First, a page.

Despite her notable Hollywood success in the early 1950s, Jurado continued with some performances in Mexico. In 1953 she starred in the Luis Buñuel's box-office success El Bruto, for which she received an Ariel Award. The same year she starred in Arrowhead with Charlton Heston and Jack Palance, playing a Comanche. In a 1955 interview with Louella Parsons, Jurado commented on the mostly Indian roles she was given: " I don't mind dramatic roles. I love to act, any character at all. But just once I would like to be my Mexican self in an American motion picture".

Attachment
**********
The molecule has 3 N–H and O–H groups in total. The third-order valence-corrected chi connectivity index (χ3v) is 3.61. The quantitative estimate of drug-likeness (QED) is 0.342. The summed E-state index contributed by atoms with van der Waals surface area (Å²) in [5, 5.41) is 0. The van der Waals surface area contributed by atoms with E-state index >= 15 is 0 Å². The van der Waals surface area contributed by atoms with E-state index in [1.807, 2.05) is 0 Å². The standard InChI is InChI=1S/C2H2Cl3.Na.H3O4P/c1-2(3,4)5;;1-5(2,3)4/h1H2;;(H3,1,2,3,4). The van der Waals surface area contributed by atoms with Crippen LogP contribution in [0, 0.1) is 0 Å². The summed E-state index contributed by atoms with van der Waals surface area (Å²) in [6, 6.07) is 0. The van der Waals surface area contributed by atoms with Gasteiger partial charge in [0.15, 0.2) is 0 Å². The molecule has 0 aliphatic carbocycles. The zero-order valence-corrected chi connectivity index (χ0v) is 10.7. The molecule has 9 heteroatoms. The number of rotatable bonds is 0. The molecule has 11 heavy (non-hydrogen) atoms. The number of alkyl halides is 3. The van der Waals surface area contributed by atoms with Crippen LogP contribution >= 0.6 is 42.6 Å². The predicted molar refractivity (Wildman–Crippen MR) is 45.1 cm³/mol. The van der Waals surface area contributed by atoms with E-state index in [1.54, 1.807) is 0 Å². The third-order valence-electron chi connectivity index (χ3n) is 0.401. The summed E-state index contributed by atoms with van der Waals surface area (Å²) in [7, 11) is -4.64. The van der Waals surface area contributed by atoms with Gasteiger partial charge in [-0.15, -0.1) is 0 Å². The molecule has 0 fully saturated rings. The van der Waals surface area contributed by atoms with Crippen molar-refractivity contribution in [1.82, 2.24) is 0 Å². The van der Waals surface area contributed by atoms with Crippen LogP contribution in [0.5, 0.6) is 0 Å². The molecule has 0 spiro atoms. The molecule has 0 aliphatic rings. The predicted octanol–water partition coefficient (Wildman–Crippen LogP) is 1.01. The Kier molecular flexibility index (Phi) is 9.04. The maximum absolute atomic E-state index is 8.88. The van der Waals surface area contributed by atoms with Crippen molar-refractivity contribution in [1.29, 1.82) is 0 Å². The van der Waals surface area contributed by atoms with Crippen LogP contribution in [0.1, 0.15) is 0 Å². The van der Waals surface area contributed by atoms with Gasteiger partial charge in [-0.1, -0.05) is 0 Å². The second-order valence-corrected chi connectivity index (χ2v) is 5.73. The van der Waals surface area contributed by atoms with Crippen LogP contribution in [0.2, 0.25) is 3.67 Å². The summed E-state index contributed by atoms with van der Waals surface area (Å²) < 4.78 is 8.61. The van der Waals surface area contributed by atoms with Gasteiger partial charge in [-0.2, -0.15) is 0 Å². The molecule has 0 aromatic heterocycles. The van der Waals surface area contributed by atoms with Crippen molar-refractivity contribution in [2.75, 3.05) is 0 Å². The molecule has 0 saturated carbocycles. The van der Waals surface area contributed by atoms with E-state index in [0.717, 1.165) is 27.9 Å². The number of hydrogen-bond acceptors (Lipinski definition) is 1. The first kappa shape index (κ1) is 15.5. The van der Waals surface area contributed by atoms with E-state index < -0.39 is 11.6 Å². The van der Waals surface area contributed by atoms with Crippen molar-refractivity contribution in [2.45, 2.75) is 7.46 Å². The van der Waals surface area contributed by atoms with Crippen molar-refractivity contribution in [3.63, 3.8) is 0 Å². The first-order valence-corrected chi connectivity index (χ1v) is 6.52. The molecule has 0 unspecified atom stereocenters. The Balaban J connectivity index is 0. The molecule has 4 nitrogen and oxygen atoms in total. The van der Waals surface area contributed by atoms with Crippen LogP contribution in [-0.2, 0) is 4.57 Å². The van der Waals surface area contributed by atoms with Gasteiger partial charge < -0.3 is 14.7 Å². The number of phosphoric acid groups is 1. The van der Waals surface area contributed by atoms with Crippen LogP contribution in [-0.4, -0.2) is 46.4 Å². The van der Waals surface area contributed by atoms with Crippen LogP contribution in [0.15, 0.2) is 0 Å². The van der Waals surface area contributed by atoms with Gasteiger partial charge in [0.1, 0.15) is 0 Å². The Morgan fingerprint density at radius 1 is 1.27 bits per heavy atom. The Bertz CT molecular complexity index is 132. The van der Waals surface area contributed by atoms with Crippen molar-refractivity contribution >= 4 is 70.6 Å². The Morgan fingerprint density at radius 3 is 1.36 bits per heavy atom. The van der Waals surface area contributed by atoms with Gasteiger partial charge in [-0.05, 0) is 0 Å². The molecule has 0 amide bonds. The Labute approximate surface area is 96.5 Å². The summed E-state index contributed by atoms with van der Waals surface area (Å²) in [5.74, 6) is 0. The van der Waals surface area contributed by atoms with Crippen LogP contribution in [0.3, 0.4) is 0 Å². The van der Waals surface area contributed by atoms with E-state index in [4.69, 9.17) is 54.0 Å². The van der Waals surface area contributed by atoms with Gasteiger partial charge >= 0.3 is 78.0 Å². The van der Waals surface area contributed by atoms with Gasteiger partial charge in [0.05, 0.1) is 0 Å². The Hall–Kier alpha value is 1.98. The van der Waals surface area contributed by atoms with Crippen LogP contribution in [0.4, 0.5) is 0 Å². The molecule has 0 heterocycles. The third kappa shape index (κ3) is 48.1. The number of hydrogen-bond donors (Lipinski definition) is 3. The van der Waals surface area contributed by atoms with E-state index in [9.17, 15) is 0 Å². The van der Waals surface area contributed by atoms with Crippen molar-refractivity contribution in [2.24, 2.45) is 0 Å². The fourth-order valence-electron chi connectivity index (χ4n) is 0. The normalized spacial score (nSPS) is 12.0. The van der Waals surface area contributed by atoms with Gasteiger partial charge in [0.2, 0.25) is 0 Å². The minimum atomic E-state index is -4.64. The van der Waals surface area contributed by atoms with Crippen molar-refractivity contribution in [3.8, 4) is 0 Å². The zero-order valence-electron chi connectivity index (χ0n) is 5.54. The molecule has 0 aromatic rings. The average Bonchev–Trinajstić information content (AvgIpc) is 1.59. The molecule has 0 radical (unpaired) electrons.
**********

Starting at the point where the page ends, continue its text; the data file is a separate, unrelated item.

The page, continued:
In 1956, she had a supporting role in Trapeze. Later, she appeared in The Racers, Trial. On the set of The Badlanders, she met her costar Ernest Borgnine, who became her second husband on December 31, 1959. The couple founded the movie production company SANVIO CORP. With her husband's support, she starred in Dino de Laurentis Italian productions like Barabbas and I braganti italiani. However her tumultuous marriage with Borgnine ended in divorce in 1963. He called her "beautiful, but a tiger".